The formal identification of these bands paved the way for global harmonisation, testing and standardisation – reducing costs and accelerating time to market. These agreements also ensured that safeguards for users of spectrum in adjacent bands, such as meteorological services, were in place.

The high capacity and ultrafast speeds of mmWave spectrum will enable many 5G applications that are less suited to lower-range bands. While it is expected that the majority of commercial 5G networks will deliver at least 1Gbps, it is mmWave that produces the theoretical maximum of 10Gbps.

The GSMA predicts that $565 billion in global GDP and $152 billion in tax revenue will come from mmWave 5G services over the next 15 years. This amounts to quarter of the predicted economic value that will be generated by all 5G networks during that period.

mmWave 5G auctions

Each country has its own way of allocating spectrum to those companies looking to operate in these frequency bands. In the last round of millimeter wave auctions in the United States, which took place on March 5th, 5th March, 37GHz, 39GHz and 47GHz spectrum bands were up for grabs. The total sales reached $7.558 billion, nearly tripling the combined total raised by two prior mmWave auctions, which generated $2 billion for 24GHz spectrum and $700 million for 28GHz. Verizon and AT&T emerged with the lion's share, spending $3 billion in total, to secure thousands of new mmWave licenses. 

And despite the coronavirus pandemic, countries are still moving ahead with their plans to allocate mmWave spectrum to the highest bidders. For example, the Finnish telecoms regulator Traficom has announced that it plans to press on with the auction of 5G spectrum in May.

The auction will include three licences in the 26GHz band, each offering access to an 800MHz block of spectrum covering all of mainland Finland, with a starting price of €7 million. Registrations must be submitted to the Finnish Transport and Communications Agency Traficom by 20 May 2020, with winners clear to commence network construction on July 1st.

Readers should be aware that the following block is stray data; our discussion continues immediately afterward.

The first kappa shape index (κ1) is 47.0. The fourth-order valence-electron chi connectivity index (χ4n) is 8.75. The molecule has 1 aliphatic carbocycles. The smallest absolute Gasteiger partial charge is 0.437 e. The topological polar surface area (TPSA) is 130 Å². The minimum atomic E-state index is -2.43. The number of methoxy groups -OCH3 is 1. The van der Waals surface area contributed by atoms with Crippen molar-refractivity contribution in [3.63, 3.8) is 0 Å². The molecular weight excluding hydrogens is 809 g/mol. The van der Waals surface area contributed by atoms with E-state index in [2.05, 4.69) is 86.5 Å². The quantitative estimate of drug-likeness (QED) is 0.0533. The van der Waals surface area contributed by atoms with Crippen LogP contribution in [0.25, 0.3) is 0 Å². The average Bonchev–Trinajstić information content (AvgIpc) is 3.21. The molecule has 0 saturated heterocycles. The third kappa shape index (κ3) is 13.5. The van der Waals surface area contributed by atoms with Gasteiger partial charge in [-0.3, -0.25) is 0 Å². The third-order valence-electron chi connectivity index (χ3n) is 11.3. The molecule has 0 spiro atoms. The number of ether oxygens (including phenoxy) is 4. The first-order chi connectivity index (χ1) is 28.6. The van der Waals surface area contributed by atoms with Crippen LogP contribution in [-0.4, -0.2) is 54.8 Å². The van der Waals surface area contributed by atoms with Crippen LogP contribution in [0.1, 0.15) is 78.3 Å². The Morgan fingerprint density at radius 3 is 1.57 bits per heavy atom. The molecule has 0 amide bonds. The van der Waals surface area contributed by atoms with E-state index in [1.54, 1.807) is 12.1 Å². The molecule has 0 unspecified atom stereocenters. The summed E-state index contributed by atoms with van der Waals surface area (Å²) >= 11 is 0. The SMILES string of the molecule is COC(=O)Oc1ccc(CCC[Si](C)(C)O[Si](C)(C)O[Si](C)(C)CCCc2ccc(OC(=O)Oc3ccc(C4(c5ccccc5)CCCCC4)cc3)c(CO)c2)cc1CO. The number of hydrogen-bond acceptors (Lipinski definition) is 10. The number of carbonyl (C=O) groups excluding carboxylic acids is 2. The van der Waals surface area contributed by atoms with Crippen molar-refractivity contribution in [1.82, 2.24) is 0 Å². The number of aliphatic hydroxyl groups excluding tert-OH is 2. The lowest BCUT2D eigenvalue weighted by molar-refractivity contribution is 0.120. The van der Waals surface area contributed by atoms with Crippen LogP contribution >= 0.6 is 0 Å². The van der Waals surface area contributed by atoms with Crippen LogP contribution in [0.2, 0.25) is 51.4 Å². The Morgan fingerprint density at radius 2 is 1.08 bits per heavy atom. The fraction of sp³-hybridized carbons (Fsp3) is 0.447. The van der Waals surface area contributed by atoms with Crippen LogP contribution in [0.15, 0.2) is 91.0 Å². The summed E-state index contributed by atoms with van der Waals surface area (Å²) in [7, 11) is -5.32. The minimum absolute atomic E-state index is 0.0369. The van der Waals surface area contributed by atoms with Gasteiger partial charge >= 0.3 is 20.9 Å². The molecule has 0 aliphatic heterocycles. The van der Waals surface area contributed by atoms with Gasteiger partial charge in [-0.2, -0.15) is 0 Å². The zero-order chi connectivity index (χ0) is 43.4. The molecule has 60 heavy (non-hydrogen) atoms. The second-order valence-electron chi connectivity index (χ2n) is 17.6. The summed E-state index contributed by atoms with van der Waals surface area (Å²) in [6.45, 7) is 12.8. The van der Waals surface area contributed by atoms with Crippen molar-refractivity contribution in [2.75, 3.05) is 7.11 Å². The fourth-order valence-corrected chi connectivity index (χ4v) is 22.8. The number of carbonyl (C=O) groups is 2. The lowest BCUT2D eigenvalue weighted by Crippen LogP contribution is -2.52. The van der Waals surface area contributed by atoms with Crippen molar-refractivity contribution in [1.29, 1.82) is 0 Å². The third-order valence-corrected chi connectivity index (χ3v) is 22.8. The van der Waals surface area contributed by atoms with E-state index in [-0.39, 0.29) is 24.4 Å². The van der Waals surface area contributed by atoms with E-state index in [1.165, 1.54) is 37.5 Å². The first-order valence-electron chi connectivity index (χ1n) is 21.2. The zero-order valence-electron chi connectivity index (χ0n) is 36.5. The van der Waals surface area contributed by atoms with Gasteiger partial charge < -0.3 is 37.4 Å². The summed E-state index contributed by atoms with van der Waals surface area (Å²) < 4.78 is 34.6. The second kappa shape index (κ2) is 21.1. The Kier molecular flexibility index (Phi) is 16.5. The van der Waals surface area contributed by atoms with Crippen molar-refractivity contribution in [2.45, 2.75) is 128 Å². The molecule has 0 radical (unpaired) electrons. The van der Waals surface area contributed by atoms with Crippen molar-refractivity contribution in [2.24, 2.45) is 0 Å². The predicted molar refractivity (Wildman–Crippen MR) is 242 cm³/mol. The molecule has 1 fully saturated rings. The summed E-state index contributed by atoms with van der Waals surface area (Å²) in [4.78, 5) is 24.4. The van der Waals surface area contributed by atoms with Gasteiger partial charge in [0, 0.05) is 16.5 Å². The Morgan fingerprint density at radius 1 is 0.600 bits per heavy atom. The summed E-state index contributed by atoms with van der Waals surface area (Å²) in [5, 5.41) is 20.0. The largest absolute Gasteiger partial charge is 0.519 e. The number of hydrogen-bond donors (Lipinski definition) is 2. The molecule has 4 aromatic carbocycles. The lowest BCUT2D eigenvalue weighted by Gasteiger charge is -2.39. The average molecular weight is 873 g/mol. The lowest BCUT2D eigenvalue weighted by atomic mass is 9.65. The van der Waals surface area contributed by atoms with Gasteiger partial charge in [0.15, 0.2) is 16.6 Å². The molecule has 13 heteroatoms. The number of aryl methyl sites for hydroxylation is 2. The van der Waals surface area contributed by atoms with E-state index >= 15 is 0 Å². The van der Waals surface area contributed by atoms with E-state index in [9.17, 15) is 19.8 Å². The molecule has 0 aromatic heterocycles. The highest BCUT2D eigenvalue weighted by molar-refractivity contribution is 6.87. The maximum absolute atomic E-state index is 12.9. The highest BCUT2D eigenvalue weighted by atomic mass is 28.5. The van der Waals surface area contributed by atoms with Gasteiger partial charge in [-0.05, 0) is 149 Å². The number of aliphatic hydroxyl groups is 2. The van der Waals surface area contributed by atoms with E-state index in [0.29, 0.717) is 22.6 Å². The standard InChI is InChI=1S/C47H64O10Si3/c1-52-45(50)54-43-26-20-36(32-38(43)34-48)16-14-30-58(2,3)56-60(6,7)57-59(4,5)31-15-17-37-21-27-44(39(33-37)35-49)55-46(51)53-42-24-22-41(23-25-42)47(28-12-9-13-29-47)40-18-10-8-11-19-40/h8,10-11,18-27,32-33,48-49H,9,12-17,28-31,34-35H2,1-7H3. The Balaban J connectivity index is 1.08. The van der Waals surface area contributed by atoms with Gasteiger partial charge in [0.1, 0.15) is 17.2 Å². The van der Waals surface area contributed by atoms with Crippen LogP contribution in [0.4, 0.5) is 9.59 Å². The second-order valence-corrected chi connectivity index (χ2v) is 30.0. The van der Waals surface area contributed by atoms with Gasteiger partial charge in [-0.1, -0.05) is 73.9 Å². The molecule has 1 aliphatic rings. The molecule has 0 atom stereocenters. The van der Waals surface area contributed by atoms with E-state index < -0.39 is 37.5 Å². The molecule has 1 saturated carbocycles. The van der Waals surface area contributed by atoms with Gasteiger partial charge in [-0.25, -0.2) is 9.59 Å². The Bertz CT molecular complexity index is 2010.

Fixed wireless access

The earliest example of 5G millimeter wave in action is Fixed Wireless Access (FWA) broadband. 4G-powered FWA is already in existence, but it is often unable to match the speed, reliability, and experience of a fixed connection. Data caps are also a huge barrier, especially when you consider that home broadband users consume more data than mobile subscribers.

Ovum says the average UK household currently consumes 190GB a month – a figure that will increase to 516GB by 2023 thanks to the popularity of video streaming services, online gaming, and other applications. 5G, free of the restrictions of 4G, can help satisfy this demand.

Trials of commercial 5G FWA networks using mmWave spectrum have achieved between 1-3Gbps, while analysts believe that consistent speeds of between 80 and100Mbps are achievable in a real world setting. In the US, both AT&T and Verizon offer 5G FWA in major US cities, offering a realistic alternative to locations where there is only one fixed cable provider. 

Meanwhile, Three in the UK now offers 5G FWA in central London, while the government is looking at 5G to deliver a minimum standard of broadband in parts of the country where the commercial rollout of fibre is not economically viable.

Transforming industry and society 

The industrial 5G use cases for mmWave 5G are strong, with the technology able to provide reliable, high performance connectivity anywhere in the world. Smart port technology is one of the most developed industrial applications for 5G, promising to drive efficiency and reduce costs through the automation and remote operation of machinery. Logistics, mining and other industries will also be transformed through the digitisation of processes and the enhanced productivity of the workforce.